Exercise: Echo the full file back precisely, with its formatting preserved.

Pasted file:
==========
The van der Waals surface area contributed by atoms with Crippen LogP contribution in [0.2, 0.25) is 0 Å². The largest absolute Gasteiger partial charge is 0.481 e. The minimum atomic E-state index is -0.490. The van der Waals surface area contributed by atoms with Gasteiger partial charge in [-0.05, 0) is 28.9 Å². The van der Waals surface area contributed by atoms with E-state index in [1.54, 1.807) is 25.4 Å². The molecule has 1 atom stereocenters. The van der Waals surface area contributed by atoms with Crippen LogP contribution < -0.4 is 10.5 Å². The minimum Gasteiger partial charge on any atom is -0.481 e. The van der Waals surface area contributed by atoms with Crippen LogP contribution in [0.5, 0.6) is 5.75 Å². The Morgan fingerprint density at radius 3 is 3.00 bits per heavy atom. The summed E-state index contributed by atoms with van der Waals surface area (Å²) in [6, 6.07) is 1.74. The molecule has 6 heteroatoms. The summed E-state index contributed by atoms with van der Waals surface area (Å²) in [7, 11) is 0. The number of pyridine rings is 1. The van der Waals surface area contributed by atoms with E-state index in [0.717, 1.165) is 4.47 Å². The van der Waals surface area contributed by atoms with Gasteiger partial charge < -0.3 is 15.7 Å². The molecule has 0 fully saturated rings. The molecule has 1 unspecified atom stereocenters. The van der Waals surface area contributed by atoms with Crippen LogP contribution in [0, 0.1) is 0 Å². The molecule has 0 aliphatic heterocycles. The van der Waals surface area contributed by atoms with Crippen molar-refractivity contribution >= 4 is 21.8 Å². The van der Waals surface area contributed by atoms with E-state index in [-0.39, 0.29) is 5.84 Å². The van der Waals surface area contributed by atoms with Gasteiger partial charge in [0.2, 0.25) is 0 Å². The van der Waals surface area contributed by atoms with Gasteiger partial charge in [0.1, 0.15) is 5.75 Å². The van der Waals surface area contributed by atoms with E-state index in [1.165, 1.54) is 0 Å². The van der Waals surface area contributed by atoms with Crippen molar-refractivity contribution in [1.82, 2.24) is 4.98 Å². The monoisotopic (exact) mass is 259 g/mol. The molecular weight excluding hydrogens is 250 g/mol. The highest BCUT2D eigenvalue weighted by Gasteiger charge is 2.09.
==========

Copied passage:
The van der Waals surface area contributed by atoms with Crippen LogP contribution in [0.2, 0.25) is 0 Å². The largest absolute Gasteiger partial charge is 0.481 e. The minimum atomic E-state index is -0.490. The van der Waals surface area contributed by atoms with Gasteiger partial charge in [-0.05, 0) is 28.9 Å². The van der Waals surface area contributed by atoms with E-state index in [1.54, 1.807) is 25.4 Å². The molecule has 1 atom stereocenters. The van der Waals surface area contributed by atoms with Crippen LogP contribution < -0.4 is 10.5 Å². The minimum Gasteiger partial charge on any atom is -0.481 e. The van der Waals surface area contributed by atoms with Crippen LogP contribution in [0.5, 0.6) is 5.75 Å². The Morgan fingerprint density at radius 3 is 3.00 bits per heavy atom. The summed E-state index contributed by atoms with van der Waals surface area (Å²) in [6, 6.07) is 1.74. The molecule has 6 heteroatoms. The summed E-state index contributed by atoms with van der Waals surface area (Å²) in [7, 11) is 0. The number of pyridine rings is 1. The van der Waals surface area contributed by atoms with E-state index in [0.717, 1.165) is 4.47 Å². The van der Waals surface area contributed by atoms with Gasteiger partial charge < -0.3 is 15.7 Å². The molecule has 0 fully saturated rings. The molecule has 1 unspecified atom stereocenters. The van der Waals surface area contributed by atoms with Crippen LogP contribution in [0, 0.1) is 0 Å². The molecule has 0 aliphatic heterocycles. The van der Waals surface area contributed by atoms with Crippen molar-refractivity contribution >= 4 is 21.8 Å². The van der Waals surface area contributed by atoms with E-state index in [-0.39, 0.29) is 5.84 Å². The van der Waals surface area contributed by atoms with Gasteiger partial charge in [0.2, 0.25) is 0 Å². The van der Waals surface area contributed by atoms with Gasteiger partial charge in [0.1, 0.15) is 5.75 Å². The van der Waals surface area contributed by atoms with E-state index in [1.165, 1.54) is 0 Å². The van der Waals surface area contributed by atoms with Crippen molar-refractivity contribution in [1.82, 2.24) is 4.98 Å². The monoisotopic (exact) mass is 259 g/mol. The molecular weight excluding hydrogens is 250 g/mol. The highest BCUT2D eigenvalue weighted by Gasteiger charge is 2.09.